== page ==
The use of technology in measuring low back function and morphology in low back pain patients

    Research output: ThesisThesis fully internal (DIV)

    388 Downloads (Pure)

    Abstract

    Low back pain (LBP) is a very common symptom experienced by people worldwide. In most cases, however, it is hard to choose the most efficient intervention for the physiotherapist in primary care. Physiological and psychosocial components can play a role in LBP symptoms. In this thesis, the main question was if technology can be used in monitoring/diagnostics for patients with LBP in primary care physiotherapy. The focus was on the physiological components, especially the lumbar multifidus (LM). First, we found that the presentation of the anatomy of LM was inconsistent in literature and anatomical atlases. Second, we presented the LM with a 3D-model of two cadavers and ultrasound images. Third, we tried to measure muscle activity of low back muscles by using surface electromyography. This is a technology that is applied by physiotherapists in primary care. This research showed that this technology made no distinction between muscle activity from several low back muscles. Finally, technologies are used to measure differences between healthy volunteers and patients with LBP. This last research showed that muscle thickness measured by ultrasound, and trunk range of motion measured by a 3D sensor can be used by physiotherapists to monitor patients with LBP. Overall, this thesis contributed to new insights in low back muscles anatomy and technology that can be applied in monitoring biological components in patients with LBP in primary care physiotherapy.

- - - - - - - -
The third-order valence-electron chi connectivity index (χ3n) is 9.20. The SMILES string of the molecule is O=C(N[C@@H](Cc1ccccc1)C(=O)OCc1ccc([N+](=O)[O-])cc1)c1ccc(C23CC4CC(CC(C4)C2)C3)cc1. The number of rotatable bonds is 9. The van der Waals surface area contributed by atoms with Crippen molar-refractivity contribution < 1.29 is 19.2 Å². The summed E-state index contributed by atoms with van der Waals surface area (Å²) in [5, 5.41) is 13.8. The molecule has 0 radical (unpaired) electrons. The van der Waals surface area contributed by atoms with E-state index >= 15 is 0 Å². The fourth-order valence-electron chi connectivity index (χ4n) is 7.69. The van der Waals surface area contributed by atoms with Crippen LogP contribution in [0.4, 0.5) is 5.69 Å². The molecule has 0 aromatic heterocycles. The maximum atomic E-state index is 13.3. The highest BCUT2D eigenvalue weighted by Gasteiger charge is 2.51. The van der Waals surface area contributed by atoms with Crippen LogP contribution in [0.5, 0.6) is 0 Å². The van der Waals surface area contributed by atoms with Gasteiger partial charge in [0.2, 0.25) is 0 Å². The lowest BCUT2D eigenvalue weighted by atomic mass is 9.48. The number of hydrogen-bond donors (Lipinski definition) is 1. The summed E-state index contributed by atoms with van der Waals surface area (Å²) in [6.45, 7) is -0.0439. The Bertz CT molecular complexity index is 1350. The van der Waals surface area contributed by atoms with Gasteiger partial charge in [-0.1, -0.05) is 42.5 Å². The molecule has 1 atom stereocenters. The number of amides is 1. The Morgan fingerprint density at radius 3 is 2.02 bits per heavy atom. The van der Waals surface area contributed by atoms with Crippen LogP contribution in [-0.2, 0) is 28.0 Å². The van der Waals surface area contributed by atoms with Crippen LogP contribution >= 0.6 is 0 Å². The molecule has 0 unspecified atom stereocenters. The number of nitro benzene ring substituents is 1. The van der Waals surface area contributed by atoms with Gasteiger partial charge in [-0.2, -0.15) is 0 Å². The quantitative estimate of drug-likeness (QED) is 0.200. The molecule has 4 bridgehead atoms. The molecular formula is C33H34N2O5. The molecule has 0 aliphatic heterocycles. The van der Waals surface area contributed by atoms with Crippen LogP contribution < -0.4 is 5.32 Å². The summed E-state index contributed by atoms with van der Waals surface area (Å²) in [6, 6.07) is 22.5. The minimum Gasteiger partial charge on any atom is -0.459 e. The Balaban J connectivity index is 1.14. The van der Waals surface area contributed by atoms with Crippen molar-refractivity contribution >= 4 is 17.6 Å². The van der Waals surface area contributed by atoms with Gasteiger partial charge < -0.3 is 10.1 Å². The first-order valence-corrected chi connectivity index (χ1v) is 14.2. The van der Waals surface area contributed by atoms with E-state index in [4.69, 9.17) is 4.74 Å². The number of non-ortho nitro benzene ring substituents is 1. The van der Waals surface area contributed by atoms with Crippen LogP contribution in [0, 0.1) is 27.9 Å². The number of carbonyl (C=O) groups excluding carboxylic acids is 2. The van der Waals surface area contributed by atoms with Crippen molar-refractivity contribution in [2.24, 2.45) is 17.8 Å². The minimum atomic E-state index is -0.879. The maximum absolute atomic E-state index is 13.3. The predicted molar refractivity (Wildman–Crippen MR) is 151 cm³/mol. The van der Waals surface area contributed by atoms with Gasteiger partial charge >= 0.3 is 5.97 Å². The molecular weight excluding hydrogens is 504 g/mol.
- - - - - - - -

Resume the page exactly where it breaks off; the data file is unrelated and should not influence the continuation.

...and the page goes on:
Original languageEnglish
    QualificationDoctor of Philosophy
    Awarding Institution
    • University of Groningen
    Supervisors/Advisors
    • Wolff, André, Supervisor
    • Hermens, Hermie J., Supervisor, External person
    • Oosterveld, F. G. J., Co-supervisor, External person
    • Soer, Remko, Co-supervisor
    Award date23-Nov-2022
    Print ISBNs978-94-6458-373-1
    DOIs
    Publication statusPublished - 2022

    Cite this